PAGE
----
By Christina Sturgis
The Bluegrass State did not appear in the Fiscal Times' list of the top 10 states with the worst taxes, an analysis of individual income tax, corporate income tax, sales tax and property tax.
With individual income taxes for top-earners at 6 percent, a 6 percent sales tax and 6 percent corporate income tax and per capita property tax collections at $684, Kentucky is hardly in the same league as New York State, ranked No. 1 for a burdensome tax structure.
The Empire State collects $2,280 per capita in property taxes, but not as much as New Jersey, which has the highest collection in the nation, $2,819 per capita. The lowest property taxes are in Alabama, $539 per capita. Kentucky ranks No. 46 on property taxes, according to the non-profit, non-partisan Tax Foundation.
But Kentucky is not on the Fiscal Times’ list of 10 best tax states, either. That list – Wyoming, South Dakota, Nevada, Alaska, Florida, Washington, Montana, New Hampshire, Utah and Indiana – praises states that do not have at least one type of taxes.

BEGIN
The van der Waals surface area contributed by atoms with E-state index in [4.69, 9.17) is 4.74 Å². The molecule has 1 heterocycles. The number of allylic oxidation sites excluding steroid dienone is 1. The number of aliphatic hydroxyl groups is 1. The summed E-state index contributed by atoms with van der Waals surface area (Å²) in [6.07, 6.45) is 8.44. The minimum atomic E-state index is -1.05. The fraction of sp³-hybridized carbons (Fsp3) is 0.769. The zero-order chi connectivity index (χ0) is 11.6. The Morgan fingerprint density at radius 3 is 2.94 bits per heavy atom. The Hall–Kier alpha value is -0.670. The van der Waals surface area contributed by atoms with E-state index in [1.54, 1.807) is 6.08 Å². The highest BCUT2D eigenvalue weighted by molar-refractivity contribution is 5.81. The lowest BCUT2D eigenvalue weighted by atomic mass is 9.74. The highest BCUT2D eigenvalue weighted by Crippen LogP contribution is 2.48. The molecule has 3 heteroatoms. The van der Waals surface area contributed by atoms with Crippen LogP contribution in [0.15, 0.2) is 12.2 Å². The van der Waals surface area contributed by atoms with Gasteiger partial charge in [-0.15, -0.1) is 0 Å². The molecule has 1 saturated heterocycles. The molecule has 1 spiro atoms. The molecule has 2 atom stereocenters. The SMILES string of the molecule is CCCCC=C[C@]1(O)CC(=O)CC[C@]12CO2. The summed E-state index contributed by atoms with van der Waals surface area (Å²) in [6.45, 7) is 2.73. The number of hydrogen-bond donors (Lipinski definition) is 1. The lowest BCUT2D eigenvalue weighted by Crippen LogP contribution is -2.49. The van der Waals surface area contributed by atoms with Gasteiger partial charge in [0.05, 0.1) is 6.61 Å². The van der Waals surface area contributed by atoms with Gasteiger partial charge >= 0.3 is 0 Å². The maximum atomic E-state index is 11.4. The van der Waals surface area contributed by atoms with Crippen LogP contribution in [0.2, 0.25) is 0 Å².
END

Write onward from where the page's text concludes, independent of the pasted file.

For example, there is no state income tax in top-ranked Wyoming, as well as South Dakota, Nevada, Alaska, Florida and Washington. Montana and New Hampshire have no sales tax.
Gov. Steve Beshear called for tax in the Jan. 7 State of the Commonwealth address, but writer Lyman Stone of the Tax Foundation said Beshear’s plan was flawed.
“Kentucky already has relatively high tax rates, and, according to Governor Beshear’s speech and numerous commission reports, actually needs reforms to lower rates and make the tax base broader,” Stone wrote.
Beshear also said expanded gaming could provide additional revenue, a road already taken by Philadelphia.
“Allowing gaming is a way to keep Kentucky tax revenue at home – instead of letting Kentuckians' entertainment dollars fund roads and schools in Ohio, Indiana, West Virginia and other states,” he said.